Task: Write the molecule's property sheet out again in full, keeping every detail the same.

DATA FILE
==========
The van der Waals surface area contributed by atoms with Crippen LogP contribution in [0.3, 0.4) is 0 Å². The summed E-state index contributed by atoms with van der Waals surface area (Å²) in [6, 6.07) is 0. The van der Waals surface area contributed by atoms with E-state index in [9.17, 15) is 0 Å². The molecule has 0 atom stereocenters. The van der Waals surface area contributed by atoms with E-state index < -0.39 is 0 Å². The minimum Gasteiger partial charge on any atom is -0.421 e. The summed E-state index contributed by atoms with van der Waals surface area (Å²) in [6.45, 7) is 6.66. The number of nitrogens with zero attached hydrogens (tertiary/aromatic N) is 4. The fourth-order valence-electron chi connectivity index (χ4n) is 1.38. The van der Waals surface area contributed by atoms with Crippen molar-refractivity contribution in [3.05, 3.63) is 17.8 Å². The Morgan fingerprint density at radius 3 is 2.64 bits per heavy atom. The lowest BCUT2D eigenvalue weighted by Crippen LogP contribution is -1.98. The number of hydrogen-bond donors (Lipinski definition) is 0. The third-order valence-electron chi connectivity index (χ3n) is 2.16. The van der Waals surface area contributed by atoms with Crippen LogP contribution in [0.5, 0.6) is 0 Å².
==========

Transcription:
The van der Waals surface area contributed by atoms with Crippen LogP contribution in [0.3, 0.4) is 0 Å². The summed E-state index contributed by atoms with van der Waals surface area (Å²) in [6, 6.07) is 0. The van der Waals surface area contributed by atoms with E-state index in [9.17, 15) is 0 Å². The molecule has 0 atom stereocenters. The van der Waals surface area contributed by atoms with E-state index < -0.39 is 0 Å². The minimum Gasteiger partial charge on any atom is -0.421 e. The summed E-state index contributed by atoms with van der Waals surface area (Å²) in [6.45, 7) is 6.66. The number of nitrogens with zero attached hydrogens (tertiary/aromatic N) is 4. The fourth-order valence-electron chi connectivity index (χ4n) is 1.38. The van der Waals surface area contributed by atoms with Crippen molar-refractivity contribution in [3.05, 3.63) is 17.8 Å². The Morgan fingerprint density at radius 3 is 2.64 bits per heavy atom. The lowest BCUT2D eigenvalue weighted by Crippen LogP contribution is -1.98. The number of hydrogen-bond donors (Lipinski definition) is 0. The third-order valence-electron chi connectivity index (χ3n) is 2.16. The van der Waals surface area contributed by atoms with Crippen LogP contribution in [0.5, 0.6) is 0 Å².